By Darl Black

Troll Bandits.

Those two words perfectly describe Tennessee fishing guide Jim Duckworth’s late spring/summer crappie fishing plan. Once slabs filter out of the shallows, the legendary guide knows that no other tactic puts more big crappie in the boat.

“On Tennessee reservoirs like Percy Priest where I guide, once the water temperature climbs into the 70s the crappies follow baitfish to open water. Schools of crappies simply shadow young-of-year gizzard shad moving across the bays, large coves and flats, and they’re not associated with any cover or structure.

“I can quickly tell whether a bay or cove is worth investigating by making a pass with my side scanning sonar set at 100 feet off to the sides. If I do not see large bait schools, I leave the area immediately. However, if I discover bait, then I slow down and dial duckback the side scan to 60 feet on either side to look for crappie schools.”

When Duckworth sees what he believes to be crappies on the side scan, he puts out five trolling rods, each with a Bandit 200 Series. He establishes a grid-trolling pattern while running three windows on his sonar: side scan, down scan and a lake map. The lake map helps him avoid long shallow points while making trolling passes.

“One of the most frequently asked questions from customers revolves around the size of the crankbaits I use,” says Duckworth. “Clients, especially those from up North, ask if the cranks are too big for crappies. They are accustomed to throwing Bandits for bass, but not for crappie. I explain that the small shad that crappies eat are roughly 3 inches in length – the same size as a Bandit crankbait.”

After his clients start catching crappies on the Bandits, they quickly realize size isn’t an issue.

“However, some of my clients will want to know how come they are not catching schooling largemouth and white bass, which typically hang around the bait schools, too. Well, the secret is the colors I choose from Bandit’s “Crappie Series” options. I will use any color as long as it’s pink!”

“Bandit is known for producing a tremendous number of color patterns, and a lot of them catch crappie, but there’s something about pink that crappie can’t resist.  It’s funny because bass and other freshwater predator fish don’t seem to have the same affinity for the color. By running pink baits I don’t waste time catching other species.”

Duckworth says he can’t explain why crappies love pink. Bandit features other colors in the Bandit Crappie Series, but those chartreuse and white versions also catch bass and other species, and Duckworth is all about crappie.

Crappie Series bait feature two red treble hooks. While Duckworth has long been a proponent of using red hooks to draw more strikes, in this instance he removes the back red treble and replaces it with a black one.

“I don’t want crappie hitting the tail hook,” he said. “You lose too many soft-mouth crappies on the tail hook. I leave the front red hook in place because that’s where I want the fish to focus the strike.”

Duckworth’s custom-built boat is equipped with a Driftmaster Trolling Bar near the transom. The bar has five rod holders. Sixteen-foot BnM Trolling rods are placed in the two outside holders, with each rod angled at 90 dpinkegrees from the gunnel of the boat.  About 18 inches in from each outside positon is another rod holder. A 14-foot rod positioned at 45-degree angle goes in each of these holders. A fifth rod, an 8-footer, goes right over the top of the motor. This set-up gives him a 38-foot coverage area.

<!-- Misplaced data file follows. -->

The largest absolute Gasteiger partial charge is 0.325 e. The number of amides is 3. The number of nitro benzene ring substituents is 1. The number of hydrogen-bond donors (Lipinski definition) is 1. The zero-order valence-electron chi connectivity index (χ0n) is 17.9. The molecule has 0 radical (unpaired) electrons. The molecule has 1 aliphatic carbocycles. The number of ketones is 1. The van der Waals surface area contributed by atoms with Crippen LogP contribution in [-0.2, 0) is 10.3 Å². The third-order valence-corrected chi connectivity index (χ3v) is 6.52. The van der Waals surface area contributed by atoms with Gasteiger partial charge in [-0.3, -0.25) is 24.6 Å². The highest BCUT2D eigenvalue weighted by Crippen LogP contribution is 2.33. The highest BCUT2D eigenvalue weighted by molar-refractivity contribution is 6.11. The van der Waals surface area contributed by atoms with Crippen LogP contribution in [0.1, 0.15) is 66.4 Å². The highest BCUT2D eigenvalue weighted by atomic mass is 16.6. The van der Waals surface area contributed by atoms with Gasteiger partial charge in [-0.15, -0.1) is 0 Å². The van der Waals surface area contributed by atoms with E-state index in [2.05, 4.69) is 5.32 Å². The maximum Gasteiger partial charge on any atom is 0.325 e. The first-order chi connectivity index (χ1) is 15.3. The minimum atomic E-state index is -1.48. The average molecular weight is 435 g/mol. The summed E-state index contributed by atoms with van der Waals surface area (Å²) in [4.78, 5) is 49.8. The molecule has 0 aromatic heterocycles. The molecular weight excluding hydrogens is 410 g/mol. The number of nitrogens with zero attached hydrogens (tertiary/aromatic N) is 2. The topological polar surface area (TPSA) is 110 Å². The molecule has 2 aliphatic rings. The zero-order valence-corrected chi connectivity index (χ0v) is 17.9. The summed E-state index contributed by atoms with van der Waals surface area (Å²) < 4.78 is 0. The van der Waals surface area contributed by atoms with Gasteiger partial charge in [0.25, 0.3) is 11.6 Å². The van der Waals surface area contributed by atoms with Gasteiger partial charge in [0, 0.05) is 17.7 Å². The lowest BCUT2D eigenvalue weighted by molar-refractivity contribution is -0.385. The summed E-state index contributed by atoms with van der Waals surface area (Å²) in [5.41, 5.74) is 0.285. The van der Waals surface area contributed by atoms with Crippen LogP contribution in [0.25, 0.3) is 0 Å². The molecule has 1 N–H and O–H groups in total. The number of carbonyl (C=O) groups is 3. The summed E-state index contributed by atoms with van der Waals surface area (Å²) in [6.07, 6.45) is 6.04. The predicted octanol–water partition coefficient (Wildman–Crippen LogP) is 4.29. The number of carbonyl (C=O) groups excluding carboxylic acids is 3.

“My reels are spooled with 20-lb braid, which has the same diameter as 8-lb monofilament,” continues Duckworth.

He lets out 100 to 150 feet of line, which puts a Series 200 Bandit in the 12- to 15-foot range when trolling. At times he runs a Series 100 bait on the shallow side of the boat. That bait runs 6 to 9 feet deep on the troll.

“I troll the Series 300 Bandits throughout hottest part of summer when crappies go deep in search of cooler water. The 300 Series trolls at 14 to 17 feet on 20-lb braid.”

Trolling speed is critical when it comes to crappie, and Duckworth bases his speed on water temperature. Right after the spawn when water temperature is 65 to 70 degrees, he trolls at 1.8 mph. With water temperature between 70 and 75 degrees, trolling speed is 2.5 mph. Above 75 degrees he maintains a trolling speed of 3 mph.
Trolling with his 150 horsepower 4-stroke outboard, Duckworth can troll as slow as 3 miles per hour. However, to get the boat speed down to 1.8 or 2.5 mph, he hangs a Lindy drift sock under the bow of the boat.

Each rod holder is numbered, so if Duckworth spots a strike but the customer does not, he simply calls out the specific rod number.

Guests sitting near the transom trolling bar grab the rod and reel in the fish until about 5 feet of line remain. Then they swing the rod forward alongside the boat where Duckworth reaches out with a 10-foot net to land the fish.

“I always recommend using a net when trolling crankbaits. You save those lightly hooked fish that may otherwise fall off.”